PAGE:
Retaining walls are useful and attractive features in many yards, but they are prone to failure if proper drainage is not considered. Some professional installers find that nearly 80 percent of the retaining walls they see fail at some point due to improper drainage. Whether you are planning to install your own retaining wall or have someone else do it, understanding how drainage should work will ensure the best possible end result.
Why Proper Drainage is Important for Retaining Wall Performance
A retaining wall is built to hold back a certain amount of soil. The design of a properly-built retaining wall resists the force of the soil behind it and prevents caving, buckling, or leaning. However, retaining walls are built with a certain capacity in mind. When water gets behind the wall, it puts additional pressure on the structure, which can result in the overall force exceeding the wall’s ability to resist.
When the wall is no longer able to resist the force behind it, the weakest part will give. Sometimes, this means that the wall will develop a bulge at this weak spot. In other cases, water pressure behind the wall may cause it to lean outward. If the pressure is consistent and forceful enough across the wall, it may even buckle.
How to Set Up Your Retaining Wall to Drain Properly
The process of making sure that a retaining wall drains properly is relatively simple, but it is not very flexible. Although there are exceptions, most retaining walls require gravel backfill, soil compaction, pipe or toe drains, and weep holes. Together, these four features will provide adequate drainage for most designs. Only a few types of walls will not require all of them. We recommend getting a professional to help you install, but if you want to DIY, these steps below and other tips in our in-depth DIY guide can help you along the way.
Backfill simply refers to the soil directly behind the wall. For proper drainage, the first 12 inches of space behind a retaining wall should be filled with crushed stone or gravel. This is so that when water gets into the space, it does not become bogged down in soil but instead can flow down the wall to the drains or weep holes. Many designs allow for the top six inches of space behind a wall to be filled with native soil, so that the area can be used for planting.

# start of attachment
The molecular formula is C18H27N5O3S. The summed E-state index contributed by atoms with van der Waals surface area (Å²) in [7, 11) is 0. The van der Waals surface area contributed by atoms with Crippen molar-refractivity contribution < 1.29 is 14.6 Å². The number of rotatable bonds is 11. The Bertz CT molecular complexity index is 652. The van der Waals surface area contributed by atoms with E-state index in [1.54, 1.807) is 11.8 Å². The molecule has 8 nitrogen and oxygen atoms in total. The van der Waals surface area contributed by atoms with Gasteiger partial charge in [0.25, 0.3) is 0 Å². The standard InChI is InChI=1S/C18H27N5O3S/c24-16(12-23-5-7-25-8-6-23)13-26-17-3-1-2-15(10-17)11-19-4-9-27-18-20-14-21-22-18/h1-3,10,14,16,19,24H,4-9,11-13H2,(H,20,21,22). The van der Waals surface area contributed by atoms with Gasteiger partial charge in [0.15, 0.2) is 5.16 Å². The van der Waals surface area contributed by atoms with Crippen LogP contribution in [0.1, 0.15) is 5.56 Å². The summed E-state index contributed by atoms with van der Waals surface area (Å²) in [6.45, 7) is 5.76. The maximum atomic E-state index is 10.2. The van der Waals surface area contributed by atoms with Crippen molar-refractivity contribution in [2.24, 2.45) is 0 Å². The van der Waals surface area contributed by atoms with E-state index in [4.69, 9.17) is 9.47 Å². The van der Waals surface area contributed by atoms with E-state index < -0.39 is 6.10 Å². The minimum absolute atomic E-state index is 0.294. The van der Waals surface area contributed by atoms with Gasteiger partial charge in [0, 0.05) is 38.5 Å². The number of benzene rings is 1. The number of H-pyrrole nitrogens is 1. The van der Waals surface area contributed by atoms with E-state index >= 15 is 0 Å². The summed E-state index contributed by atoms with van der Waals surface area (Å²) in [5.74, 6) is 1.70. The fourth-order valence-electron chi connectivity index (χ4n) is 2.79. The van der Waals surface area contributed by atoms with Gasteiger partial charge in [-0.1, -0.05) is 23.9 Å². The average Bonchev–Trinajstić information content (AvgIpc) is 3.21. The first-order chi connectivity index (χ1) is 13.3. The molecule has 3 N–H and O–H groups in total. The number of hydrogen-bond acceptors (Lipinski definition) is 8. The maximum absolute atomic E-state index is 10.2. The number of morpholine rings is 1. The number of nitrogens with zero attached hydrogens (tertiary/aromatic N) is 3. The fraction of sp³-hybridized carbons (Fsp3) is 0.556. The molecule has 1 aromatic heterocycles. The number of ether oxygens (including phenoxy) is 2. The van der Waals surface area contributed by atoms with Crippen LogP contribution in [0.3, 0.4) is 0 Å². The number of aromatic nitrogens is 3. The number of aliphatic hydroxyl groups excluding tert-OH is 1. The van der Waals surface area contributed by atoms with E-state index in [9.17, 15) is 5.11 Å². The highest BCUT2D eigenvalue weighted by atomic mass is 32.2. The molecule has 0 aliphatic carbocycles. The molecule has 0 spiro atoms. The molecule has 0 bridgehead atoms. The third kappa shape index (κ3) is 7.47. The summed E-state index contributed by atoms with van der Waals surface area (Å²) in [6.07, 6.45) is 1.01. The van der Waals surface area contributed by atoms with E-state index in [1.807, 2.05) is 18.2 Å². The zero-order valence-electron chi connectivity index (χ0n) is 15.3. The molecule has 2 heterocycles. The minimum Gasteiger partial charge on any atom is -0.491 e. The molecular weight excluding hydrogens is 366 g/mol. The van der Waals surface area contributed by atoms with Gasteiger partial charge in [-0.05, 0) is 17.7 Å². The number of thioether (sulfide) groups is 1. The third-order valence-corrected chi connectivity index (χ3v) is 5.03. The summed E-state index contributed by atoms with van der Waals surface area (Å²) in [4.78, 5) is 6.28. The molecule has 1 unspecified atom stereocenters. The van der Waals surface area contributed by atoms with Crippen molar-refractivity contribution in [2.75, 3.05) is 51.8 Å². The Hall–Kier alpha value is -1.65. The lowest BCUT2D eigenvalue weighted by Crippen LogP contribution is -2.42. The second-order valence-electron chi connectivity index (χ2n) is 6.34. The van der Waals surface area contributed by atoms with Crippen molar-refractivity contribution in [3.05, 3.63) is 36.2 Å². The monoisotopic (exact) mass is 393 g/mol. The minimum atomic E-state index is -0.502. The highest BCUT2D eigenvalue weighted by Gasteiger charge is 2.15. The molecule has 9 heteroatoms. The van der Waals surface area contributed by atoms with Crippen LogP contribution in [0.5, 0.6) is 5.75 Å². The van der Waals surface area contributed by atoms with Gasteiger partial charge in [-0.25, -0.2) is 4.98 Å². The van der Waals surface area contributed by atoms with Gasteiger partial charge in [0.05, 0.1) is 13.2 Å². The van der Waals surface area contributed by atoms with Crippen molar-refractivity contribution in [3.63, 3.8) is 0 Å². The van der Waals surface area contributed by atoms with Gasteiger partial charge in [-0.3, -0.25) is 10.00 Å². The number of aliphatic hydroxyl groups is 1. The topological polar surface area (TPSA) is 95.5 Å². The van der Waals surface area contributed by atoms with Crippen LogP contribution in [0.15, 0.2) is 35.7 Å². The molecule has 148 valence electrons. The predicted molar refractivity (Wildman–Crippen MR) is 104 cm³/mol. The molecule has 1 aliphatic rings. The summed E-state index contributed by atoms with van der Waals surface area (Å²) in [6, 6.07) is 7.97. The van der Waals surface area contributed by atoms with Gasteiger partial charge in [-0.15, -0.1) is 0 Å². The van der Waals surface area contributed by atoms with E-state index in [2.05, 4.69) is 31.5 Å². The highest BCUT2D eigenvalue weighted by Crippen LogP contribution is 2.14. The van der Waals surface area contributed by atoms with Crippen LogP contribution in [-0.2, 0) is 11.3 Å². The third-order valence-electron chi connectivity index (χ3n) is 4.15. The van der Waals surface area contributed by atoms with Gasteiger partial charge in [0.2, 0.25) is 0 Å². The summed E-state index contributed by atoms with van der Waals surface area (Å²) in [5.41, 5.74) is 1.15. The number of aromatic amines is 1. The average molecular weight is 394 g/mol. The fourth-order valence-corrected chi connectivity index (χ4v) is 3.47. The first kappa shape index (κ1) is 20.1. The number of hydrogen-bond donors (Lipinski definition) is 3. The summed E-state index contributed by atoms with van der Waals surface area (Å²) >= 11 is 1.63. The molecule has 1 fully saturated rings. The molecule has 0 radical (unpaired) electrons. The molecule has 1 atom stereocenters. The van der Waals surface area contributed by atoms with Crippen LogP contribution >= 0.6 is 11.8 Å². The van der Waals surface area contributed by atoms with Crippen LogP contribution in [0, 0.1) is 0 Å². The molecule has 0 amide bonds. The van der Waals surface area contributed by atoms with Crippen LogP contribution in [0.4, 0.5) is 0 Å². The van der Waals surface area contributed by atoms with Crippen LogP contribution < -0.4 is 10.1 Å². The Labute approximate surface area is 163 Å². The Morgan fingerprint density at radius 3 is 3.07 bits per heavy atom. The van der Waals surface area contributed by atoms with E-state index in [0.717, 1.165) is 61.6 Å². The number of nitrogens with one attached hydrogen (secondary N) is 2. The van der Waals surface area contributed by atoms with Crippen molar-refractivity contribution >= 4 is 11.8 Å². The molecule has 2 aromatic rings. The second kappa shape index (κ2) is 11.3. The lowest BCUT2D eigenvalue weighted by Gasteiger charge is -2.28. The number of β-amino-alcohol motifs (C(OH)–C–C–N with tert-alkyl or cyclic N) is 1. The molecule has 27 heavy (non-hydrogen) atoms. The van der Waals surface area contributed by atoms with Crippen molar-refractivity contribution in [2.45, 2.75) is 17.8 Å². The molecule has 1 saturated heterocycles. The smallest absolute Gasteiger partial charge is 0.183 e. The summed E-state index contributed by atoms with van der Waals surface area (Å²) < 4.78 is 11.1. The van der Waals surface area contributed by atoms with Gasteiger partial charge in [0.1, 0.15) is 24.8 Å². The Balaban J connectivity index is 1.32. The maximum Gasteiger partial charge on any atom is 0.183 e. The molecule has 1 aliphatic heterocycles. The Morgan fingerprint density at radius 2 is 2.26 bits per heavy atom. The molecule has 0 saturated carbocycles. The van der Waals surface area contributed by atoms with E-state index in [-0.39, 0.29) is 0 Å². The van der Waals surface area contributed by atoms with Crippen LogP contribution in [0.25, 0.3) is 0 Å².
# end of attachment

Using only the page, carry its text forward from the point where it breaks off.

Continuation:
Soil compaction is most important for creating strength, but it also makes the dirt less permeable and reduces the ability of water to seep into the space behind the wall. The soil behind the layer of gravel backfill is the target for this step. Proper compaction involves the use of a plate compactor or similar tool, not just stomping on the soil with your boots.
Pipe drains, also known as toe drains, are perforated pipes that collect water along the length of the wall and drain it to the outside. Some of these drains are vented through the front of the retaining wall, while others may run the length of the wall and drain out to the sides. Pipe drains are usually installed at the base of the wall, but taller walls and those with additional drainage needs may require multiple pipe drains at varying heights. Pipe drains must be vented at least every 30 to 50 feet, and the use of rodent mesh is frequently necessary to prevent debris from getting into the pipes and clogging them.
Weep holes are openings in the front of the wall that allow moisture to escape. They may be positioned at the base of the wall for structures with minimal need for drainage, or in a grid pattern across the entire wall. Water flowing from weep holes can create unsightly stains if the retaining wall material is not properly protected, so the use of waterproof overlays, varnishes, and other moisture-protection substances is necessary.
Avoiding excess moisture during the construction process is also important. In some cases, it will be necessary to divert drainage along the slope above the wall while construction is under way. Ideally, retaining walls should not be installed when it is likely to rain. If this cannot be avoided, the use of tarps will help to keep the water out of the area when construction is not actually on-going.